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Microcredit: A Tool for Poverty Alleviation Essay



The eradication of poverty is one of the major goals of the United Nations and governments all over the world. Despite this, poverty has continued to plague many nations; impeding economic development and reducing the quality of life for many.

This poverty crisis which has had the biggest impact on developing nations has resulted in a need to come up with workable solutions to alleviate it. While many solutions have been proposed and tried out, microcredit has come out as a workable way to fight poverty. Microcredit has demonstrated the capacity to deliver financial services to the poor therefore delivering significant benefits to the community. This has been through the offering of credit services to the poor.

Traditionally, the middleclass and rich members of society have had access to loans from financial institutes while the poor have been left out since they lacked possessions which the banks could use as collateral. This status quo resulted in the economic growth of the people the middle income and rich class while the poor remained impoverished.

Through microcredit, the poor have been given the much needed capital and enabled them to engage in income generation. This result underscores the impact of microcredit in the fight against poverty. This paper shall argue that micro credit is one of the most important and effective weapon in the fight against poverty since it provides the poor with a way out of poverty.

To reinforce this claim, this paper shall perform a concise yet informative review on micro credit and how they might help someone to move out of poverty. The paper shall begin by defining microcredit and proceed to show why the poor need microcredit services. The manners in which microcredit can help one to overcome poverty will then be articulated. To provide a balanced view, the paper shall also document some of the setbacks of microcredit.

What is Micro Credit?

Microcredit involves the “organized supply of very small, fixed term, renewable loans, secured by unorthodox forms of collateral, normally in aid of self-employment” (William 2002, p.146).

The concept of microfinance traces its roots to the 1970s experiments of availing small loans to the poor in society by NGOs in the Asian and South American continents. Micro-credit institutes are primarily dedicated to “provide savings and loan facilities to clients neglected by the conventional formal banking sector” (Hanak 2000, p.304). This neglecting is as a result of lack of property by the client that the banking institute can use as a loan guarantee or collateral in the event that the client is unable to pay up.

Annim (2008) states that as a result of the 1970s experiments; there came about a realization that the poor could in fact borrow, use and repay loans just like the other clients using the services of conventional banking institutes. In recognition of the role that microfinance’s can play in the eradication of poverty and hence the achievement of the Millennium Development Goals, The UN duped 2005 as the “year of microcredit”.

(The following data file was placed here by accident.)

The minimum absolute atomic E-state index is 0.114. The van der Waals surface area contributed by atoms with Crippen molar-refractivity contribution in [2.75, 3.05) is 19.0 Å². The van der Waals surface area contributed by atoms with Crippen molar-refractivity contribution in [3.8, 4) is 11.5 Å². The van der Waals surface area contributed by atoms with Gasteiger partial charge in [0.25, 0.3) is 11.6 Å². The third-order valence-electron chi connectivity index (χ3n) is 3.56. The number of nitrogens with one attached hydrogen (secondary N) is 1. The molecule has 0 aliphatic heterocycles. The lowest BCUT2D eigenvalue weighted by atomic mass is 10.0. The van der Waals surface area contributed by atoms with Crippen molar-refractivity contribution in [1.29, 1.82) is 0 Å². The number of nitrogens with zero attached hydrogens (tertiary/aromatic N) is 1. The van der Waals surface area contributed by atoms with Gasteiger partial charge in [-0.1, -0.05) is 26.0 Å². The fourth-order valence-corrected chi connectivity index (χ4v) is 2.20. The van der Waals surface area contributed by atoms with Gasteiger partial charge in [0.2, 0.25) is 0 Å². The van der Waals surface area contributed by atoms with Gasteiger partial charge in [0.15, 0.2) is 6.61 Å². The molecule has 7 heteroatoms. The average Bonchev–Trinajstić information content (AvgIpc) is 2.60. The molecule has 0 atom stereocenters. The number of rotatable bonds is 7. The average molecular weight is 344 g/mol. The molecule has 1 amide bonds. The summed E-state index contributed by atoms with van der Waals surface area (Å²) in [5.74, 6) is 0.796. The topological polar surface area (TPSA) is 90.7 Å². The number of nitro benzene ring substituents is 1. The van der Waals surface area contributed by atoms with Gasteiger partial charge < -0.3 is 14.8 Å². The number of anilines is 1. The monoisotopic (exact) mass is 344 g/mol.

There exist many models followed by microfinance institutes (MFIs). The Grameen bank model developed by the renowned Nobel Peace Prize winning personality, Muhammad Yunus, is the most emulated by micro-finance institute all over the world. The huge successes achieved by this bank which is a microfinance institute established in 1976 resulted in worldwide attention on the potential of microcredit by donors and policy makers alike.

Microcredit institutes are build on the ideology that commercial banks undersupply credit products to the poor who may be creditworthy but lack relevant collateral to qualify for loans. Microcredit set out to fill in this void by adopting lending technologies such as the peer-supported loans which renders collateral unnecessary.

A significant difference between microfinance and normal financial services providers is that the transactional cost to the clients is very low. This results in lower interest rates on loans for the borrowers. Microcredit loans are primarily offered to enable people take part in productive activities. This is because most MFIs adhere to an ideology of “solidarity based on reciprocity” as opposed to being charitable or philanthropic (Palier 2005 p.49).

Microcredit has at its very core the unique lending mechanism, the “peer-supported loan”. This lending mechanism organizes debtors into groups which are categorized as self help groups (SHGs). Each member of the group has a responsibility for repayment of the loans taken by the other members.

Williams (2002, p.150) notes that microfinance transactions “draw explicitly on sociability or social capital to mediate access to financial services”. The microfinance participants police their peers so as to ensure that they repay their loans and in turn, they are policed by their peers. This is because future access to finance services from microcredit depends on the overall performance of the group.